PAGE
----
• Zone Oventik of Tzotziles and Tzeltales – Resistencia y rebeldia por la humanidad (Resistance and rebellion for humanity)

Each Junta has a ‘house’ in the Caracol which is clearly identifiable. Each Junta also has equally poetic names. The Junta in the Morelia zone for example is called ‘The Hope of Our Rainbow’ (La Esperanza de Nuestra Arcoiris).

Each Junta represents a number of the Rebel Zapatista Autonomous Municipalities, or MARZ for short. These are like an autonomous version of county councils in the UK and each zone consists of about five or six of them. Each autonomous municipality is run by an autonomous council, ‘consejo autonoma’, and people are nominated onto them for about two or three years. Where these autonomous councils are located, and how civil society can contact them, has become much clearer. Visiting Zapatista communities one is now aware that attached to the door of a prominent building, perhaps an old church, ranch house or government school, will be a sign stating that it is the office of the autonomous municipality where you can visit the autonomous council.

The Juntas refer to teams made up of delegates from the various autonomous councils of the zone which form something like a rotating cabinet. There are usually about 5 teams made up of one or two delegates from each of the autonomous councils, who take it in turn to form the Junta at the Caracol. With five teams, each is able to have one week on and four weeks off duty from the Junta.

The key innovation is that this system of government is rotational. Hence it is not the people or personalities that endure but the functions they fulfil and pass on to others. It is also cumulative and collective as the delegates have to learn how to govern and pass on the collective knowledge and information to the next team. All and any agreements reached by the team currently running the Junta, then, must be respected by all other incoming teams. At the heart of the Juntas is the Zapatista idea of ‘governing by obeying’ – that governing is about listening and responding not dictating. At first, due to such rapid changes, the system seemed chaotic and unworkable. But it is seems to have brought a number of advantages.

Ensuring Balanced Fair, Development

So what do the Juntas do? Their main function is to counteract unbalanced development and mediate conflicts between the autonomous municipalities and communities. They do this in a number of ways. They provide a mechanism to deal with denouncements and protests against them, to monitor if common laws are being fulfilled. They allow a way to deal with, evenly distribute and monitor the increasing number of external requests for visits, projects and research from civil society which the Zapatistas are facing. In the Oventic Caracol alone, in one year they had dealt with 2,921 persons from other countries and with 1,537 from Mexico. They register all Zapatista based co-operatives, associations and producers to reduce the growing number of people posing as Zapatistas, and in the face of increasing numbers of people impersonating Zapatistas to illegally extract funds from civil society, they act as a contact point to verify who is, and is not, a member of a Zapatista community.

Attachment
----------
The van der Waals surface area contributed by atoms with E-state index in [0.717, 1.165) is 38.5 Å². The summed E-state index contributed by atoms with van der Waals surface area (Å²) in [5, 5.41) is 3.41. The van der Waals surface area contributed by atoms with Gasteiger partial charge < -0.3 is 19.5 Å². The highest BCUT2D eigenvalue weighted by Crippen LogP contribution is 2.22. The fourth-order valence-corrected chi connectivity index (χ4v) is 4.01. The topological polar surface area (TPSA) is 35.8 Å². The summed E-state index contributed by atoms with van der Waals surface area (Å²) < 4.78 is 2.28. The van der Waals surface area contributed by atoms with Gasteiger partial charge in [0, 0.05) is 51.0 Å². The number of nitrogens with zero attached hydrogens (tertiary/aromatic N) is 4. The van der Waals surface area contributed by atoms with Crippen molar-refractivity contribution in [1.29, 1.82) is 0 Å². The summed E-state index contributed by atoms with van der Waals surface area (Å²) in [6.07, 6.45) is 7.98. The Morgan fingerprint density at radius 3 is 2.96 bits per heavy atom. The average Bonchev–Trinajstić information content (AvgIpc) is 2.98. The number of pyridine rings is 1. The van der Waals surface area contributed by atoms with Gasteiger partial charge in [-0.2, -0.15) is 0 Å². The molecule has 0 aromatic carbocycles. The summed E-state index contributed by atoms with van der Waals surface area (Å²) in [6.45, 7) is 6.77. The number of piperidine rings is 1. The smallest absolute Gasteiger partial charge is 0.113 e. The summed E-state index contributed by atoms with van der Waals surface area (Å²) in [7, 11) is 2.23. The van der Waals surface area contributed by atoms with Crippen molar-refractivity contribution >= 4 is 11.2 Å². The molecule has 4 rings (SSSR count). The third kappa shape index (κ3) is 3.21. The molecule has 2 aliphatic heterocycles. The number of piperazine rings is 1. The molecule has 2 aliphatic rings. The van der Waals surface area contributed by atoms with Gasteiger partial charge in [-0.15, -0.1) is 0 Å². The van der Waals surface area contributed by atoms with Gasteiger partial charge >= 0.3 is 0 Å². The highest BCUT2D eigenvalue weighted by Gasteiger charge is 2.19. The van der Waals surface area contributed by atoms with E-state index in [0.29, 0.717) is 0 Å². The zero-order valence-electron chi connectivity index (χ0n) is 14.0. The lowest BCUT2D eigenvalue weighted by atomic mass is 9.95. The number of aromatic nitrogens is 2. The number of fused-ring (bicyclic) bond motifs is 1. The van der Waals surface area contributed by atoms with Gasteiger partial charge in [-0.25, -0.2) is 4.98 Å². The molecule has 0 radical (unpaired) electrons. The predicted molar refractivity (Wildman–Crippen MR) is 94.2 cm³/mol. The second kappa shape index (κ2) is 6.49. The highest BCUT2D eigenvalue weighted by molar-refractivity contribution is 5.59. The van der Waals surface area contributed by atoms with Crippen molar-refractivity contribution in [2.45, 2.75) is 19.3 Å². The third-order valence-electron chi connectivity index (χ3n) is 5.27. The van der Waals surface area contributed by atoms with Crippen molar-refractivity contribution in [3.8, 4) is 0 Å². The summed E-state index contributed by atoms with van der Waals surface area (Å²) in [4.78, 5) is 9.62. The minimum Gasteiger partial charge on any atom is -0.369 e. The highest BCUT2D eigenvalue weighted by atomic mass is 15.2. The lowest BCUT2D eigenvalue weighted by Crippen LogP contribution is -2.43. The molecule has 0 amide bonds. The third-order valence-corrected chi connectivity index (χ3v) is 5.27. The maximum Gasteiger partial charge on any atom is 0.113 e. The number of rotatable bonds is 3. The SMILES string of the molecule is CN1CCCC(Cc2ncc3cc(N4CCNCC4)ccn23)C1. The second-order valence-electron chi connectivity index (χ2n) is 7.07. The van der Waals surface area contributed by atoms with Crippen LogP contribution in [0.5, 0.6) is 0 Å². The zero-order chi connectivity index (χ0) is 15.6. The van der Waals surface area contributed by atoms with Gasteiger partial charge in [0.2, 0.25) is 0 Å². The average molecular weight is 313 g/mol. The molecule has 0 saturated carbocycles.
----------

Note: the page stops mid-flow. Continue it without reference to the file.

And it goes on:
Each Junta also levies a ‘brother tax’ of 10% of the total costs of all projects undertaken in their zone. This is levied mainly due to the uneven distribution of funds received across Zapatista communities. For example, in 2004 the five Caracoles had an income of $12.5 million Mexican pesos (about US$1 million), but most went to the most well-known and accessible (Oventik and La Realidad). Hence any autonomous municipality or community receiving money has to pay 10% to the Junta which it then earmarks to another place which hasn’t received any funding. This tax, then, balances the external money which the Zapatistas receive and helps pay for the expenses of the Junta. Finally, the Juntas organise rotas of volunteer interns to run the zone hospitals, schools and workshops. People are keen to do it to benefit the wider community. The Juntas supports them with food, travel, shoes and clothes but are not paid a wage or given money.

The Juntas have not replaced other pre-existing structures. Above the Juntas still sits the Clandestine Revolutionary Indigenous Committee (CCRI) which overseas them to prevent corruption, intolerance and injustice. And below them the autonomous municipalities still keep control over most daily affairs including justice, health, education, housing, land, work, food, commerce and culture.

Good and Bad Governments, Living Side by Side

There is strong sense of political worlds living side by side in the mountains of southeast of Mexico. This is evident as one drives round the torturous roads of mountainous Chiapas. Signs erected by the Chiapas State Government stand at most corners declaring ‘we are working for the future’ outlining programmes of work for education, health and water. Evidently, presidential elections are soon. By the side of the road other signs can also be seen, with a very different, if not more poetic, type of government propaganda. One sign reads: ‘Welcome to Zapatista territory’. There’s always bread for everyone, to light up the table. Education to feed thoughts. Health to startle the dead. Land to sow the future. Roofs to shelter hope and work to dignify our hands. The Zapatista Rebellious Autonomous Municipalities’. Territory, as well as hearts and minds, are being carved up. But who to believe and listen to? The answer is in the results on the ground.